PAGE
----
The dualism of raskolnikov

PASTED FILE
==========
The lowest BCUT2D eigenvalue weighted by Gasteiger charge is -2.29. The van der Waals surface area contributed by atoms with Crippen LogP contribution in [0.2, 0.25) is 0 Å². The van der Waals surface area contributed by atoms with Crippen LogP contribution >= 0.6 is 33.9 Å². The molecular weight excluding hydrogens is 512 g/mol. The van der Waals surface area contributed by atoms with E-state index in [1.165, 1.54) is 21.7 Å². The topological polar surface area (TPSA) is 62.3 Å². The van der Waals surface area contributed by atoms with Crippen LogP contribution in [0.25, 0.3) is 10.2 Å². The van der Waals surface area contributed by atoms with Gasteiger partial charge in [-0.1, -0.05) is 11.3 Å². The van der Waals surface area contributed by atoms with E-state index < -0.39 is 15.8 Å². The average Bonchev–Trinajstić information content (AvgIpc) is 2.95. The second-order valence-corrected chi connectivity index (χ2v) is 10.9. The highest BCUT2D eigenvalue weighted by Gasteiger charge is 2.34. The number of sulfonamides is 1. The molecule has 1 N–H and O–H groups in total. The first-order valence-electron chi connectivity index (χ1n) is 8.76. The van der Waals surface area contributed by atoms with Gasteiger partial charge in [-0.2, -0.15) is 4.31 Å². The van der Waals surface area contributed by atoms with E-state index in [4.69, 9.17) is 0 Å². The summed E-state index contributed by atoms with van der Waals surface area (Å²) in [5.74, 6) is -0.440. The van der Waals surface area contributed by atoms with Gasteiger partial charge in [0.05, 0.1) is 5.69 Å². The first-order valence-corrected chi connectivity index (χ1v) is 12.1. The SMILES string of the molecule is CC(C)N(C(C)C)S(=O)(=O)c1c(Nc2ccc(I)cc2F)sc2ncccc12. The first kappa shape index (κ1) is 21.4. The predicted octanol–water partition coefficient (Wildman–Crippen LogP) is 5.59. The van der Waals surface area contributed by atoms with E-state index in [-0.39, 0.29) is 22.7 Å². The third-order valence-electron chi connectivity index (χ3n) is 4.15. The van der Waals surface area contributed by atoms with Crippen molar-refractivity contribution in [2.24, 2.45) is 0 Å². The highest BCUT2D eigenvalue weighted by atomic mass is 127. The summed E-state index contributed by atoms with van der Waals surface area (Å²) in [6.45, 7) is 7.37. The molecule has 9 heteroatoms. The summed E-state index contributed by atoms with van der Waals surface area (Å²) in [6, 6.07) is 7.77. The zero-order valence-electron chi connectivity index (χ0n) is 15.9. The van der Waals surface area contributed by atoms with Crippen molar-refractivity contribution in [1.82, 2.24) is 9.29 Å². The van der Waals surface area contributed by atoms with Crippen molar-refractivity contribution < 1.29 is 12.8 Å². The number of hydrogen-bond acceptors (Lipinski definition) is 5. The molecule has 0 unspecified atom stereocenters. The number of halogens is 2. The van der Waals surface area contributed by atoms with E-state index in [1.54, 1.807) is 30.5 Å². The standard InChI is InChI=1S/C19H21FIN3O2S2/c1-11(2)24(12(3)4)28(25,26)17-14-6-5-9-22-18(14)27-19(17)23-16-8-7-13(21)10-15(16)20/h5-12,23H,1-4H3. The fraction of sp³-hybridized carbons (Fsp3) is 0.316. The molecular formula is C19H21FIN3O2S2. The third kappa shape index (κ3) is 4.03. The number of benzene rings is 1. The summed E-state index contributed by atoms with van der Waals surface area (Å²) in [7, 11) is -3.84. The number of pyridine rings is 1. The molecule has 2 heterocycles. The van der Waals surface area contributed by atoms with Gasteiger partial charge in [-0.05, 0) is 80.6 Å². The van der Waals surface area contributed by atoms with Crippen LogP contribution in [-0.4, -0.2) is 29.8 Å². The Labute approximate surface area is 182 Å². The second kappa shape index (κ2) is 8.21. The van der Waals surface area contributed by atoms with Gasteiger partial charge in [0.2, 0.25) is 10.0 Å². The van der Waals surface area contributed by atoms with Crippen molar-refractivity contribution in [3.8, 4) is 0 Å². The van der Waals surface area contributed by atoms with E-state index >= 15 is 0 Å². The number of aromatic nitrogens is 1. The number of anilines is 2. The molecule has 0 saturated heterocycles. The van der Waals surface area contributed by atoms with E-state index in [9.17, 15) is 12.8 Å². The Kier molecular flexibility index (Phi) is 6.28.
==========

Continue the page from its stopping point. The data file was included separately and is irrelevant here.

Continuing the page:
Fyodor Dostoyevsky, in the work Criminal offenses and Punishment, makes it very clear from the beginning that Raskolnikov, his somewhat non-traditional protagonist, is in a “disturbed state of mind” (Dostoyevsky, 13). Based on the Russian word for “schism, inches Raskolnikov’s name itself is definitely suggestive of his two fold personality. Raskolnikov’s dichotomous individuality reveals by itself primarily in his reaction to his crime, his treatment of his mother and sister, his dealings with Sonya, wonderful attitude to human contact. The “extraordinary man” part of Raskolnikov’s personality reveals us the destructive characteristics of self-absorption, which this individual eventually works in escaping from, due to the smoother and more emotional side of his persona.